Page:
As of 12:01 a.m. this past Wednesday, the writers' strike is over. But even if the actors' contract is also settled within the next few weeks, TV schedules throughout the fall will be full of stopgap programming meant to tide us over until the production machine starts spitting out new episodes. Documentary series and Anglophone imports, in particular, have dominated streaming. Which isn't such a bad thing. Don't get me wrong: It's a relief to see fairly compensated writers back at work. Still, considering the quality of September's best new shows—two scripted titles from the UK and three quintessentially American docuseries—I wouldn't say I'm clamoring for the 21st season of NCIS.
Deadlocked: How America Shaped the Supreme Court (Showtime)
If you want to understand American politics, especially in a 21st century defined by legislative gridlock, you have to understand the Supreme Court. And if you want to understand the Supreme Court, this four-part series from distinguished documentarian Dawn Porter (John Lewis: Good Trouble, Philly D.A.) is an excellent place to start. Beginning with Chief Justice Earl Warren's tenure in the 1950s and '60s, when issues of individual rights began to dominate the docket and cases like Brown v. Board of Education helped pave the way for a more equitable democracy, Deadlocked traces the Court's devolution into a morally compromised tool of partisanism.
Roe v. Wade, United States v. Nixon, Bush v. Gore, voting rights, same-sex marriage, the very public sexual misconduct inquiries that preceded Clarence Thomas' and Brett Kavanaugh's ascent to the bench, are all integral parts of this story. But Porter, drawing on interviews with legal scholars and former staffers of justices on both sides of the liberal-conservative divide, also follows trends in the Court's relationship to party politics and the public square, from the rise of the Federalist Society to the advent of confirmation hearing as spectacle to the shifting tone of SCOTUS coverage in the media. Deadlocked isn't the most entertaining of documentaries; expect plenty of archival footage and talking heads. Yet it's fascinating, if also depressing, because it synthesizes so many worrisome political and cultural shifts into a single striking narrative. And the stakes couldn't be higher. As one expert sums up our current predicament: "The only power the court has is its legitimacy. And if it loses that, well then, the question becomes: Well, why obey?"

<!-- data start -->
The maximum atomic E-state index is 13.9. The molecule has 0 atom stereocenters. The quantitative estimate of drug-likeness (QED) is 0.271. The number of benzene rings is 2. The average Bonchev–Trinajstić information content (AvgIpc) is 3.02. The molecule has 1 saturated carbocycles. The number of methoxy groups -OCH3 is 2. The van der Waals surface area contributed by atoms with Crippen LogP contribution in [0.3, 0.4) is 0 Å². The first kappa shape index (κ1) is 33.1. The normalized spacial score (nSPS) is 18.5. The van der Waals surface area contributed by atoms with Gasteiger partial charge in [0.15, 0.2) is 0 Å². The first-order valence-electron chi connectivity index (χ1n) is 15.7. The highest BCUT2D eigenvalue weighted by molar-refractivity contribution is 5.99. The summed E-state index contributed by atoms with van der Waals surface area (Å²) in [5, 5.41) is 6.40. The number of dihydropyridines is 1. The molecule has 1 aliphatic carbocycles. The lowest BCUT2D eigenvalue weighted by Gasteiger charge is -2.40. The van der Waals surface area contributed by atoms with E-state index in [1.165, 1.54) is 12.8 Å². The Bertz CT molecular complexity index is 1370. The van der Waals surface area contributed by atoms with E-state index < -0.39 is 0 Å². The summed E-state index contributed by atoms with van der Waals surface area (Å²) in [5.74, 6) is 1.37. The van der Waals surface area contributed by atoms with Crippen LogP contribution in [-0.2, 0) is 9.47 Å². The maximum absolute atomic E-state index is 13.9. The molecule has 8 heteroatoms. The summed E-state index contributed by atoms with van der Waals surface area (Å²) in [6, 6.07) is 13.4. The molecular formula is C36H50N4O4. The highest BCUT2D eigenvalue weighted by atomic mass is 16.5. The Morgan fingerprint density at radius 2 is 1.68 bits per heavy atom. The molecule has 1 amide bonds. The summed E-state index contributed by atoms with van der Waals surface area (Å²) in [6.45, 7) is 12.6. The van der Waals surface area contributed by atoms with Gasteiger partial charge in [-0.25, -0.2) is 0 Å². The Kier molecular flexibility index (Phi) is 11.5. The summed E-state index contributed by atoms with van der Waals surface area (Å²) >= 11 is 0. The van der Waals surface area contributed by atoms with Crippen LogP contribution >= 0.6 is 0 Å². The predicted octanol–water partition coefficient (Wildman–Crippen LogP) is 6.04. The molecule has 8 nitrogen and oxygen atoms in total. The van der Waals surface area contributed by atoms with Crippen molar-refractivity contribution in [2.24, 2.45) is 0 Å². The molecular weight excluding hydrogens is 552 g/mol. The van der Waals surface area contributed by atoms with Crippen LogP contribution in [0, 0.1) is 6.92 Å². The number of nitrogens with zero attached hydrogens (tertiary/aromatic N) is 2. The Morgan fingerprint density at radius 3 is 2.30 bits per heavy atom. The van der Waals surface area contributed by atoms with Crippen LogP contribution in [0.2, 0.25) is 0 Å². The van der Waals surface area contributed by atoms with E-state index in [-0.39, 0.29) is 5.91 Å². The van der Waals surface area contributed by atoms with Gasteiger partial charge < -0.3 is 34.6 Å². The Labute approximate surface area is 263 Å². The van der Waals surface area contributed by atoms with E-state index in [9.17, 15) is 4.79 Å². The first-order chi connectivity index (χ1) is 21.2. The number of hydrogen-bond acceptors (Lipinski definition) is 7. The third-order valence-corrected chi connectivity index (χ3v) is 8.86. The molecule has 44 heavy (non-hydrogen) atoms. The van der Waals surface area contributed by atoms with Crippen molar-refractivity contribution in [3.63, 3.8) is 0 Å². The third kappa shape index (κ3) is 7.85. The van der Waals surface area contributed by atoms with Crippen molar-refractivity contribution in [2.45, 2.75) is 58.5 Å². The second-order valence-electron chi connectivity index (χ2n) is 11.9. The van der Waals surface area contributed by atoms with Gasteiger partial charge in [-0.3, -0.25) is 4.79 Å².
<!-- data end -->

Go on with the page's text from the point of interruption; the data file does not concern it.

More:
Dreaming Whilst Black (Showtime)
Kwabena wants to kick off his filmmaking career with a short that dramatizes his Jamaican-immigrant grandparents' love story. But the project is easier conceived than executed for a young, broke Black writer-director with few connections in the industry and an excruciating day job to make rent on the apartment he shares with his cousin and the cousin's pregnant wife. A perceptive comedy of errors ensues, as Kwabena—played by co-creator and co-writer Adjani Salmon—navigates the many indignities of fundraising, meets powerful creators who steal his ideas, and encounters all manner of racism within an overwhelming white industry that believes itself to be progressive. Meanwhile, his friend Amy (Dani Moseley) questions why she ever left a nascent producing career in Nigeria to take an assistant job at a British production company where she's the only Black employee and her bosses would rather see her fetch coffee than make movies.
In its depiction of a Black protagonist's struggle to make headway in a creative marketplace controlled by white gatekeepers, Dreaming Whilst Black shares many themes with another worthwhile September release: Hulu's adaptation of Zakiya Dalila Harris' publishing satire The Other Black Girl. But Salmon's series is the sharper, funnier, more concise and stylistically confident of the two, balancing a deeply pessimistic read on the British film industry with characters whose ambition, frustration, and talent feels authentic.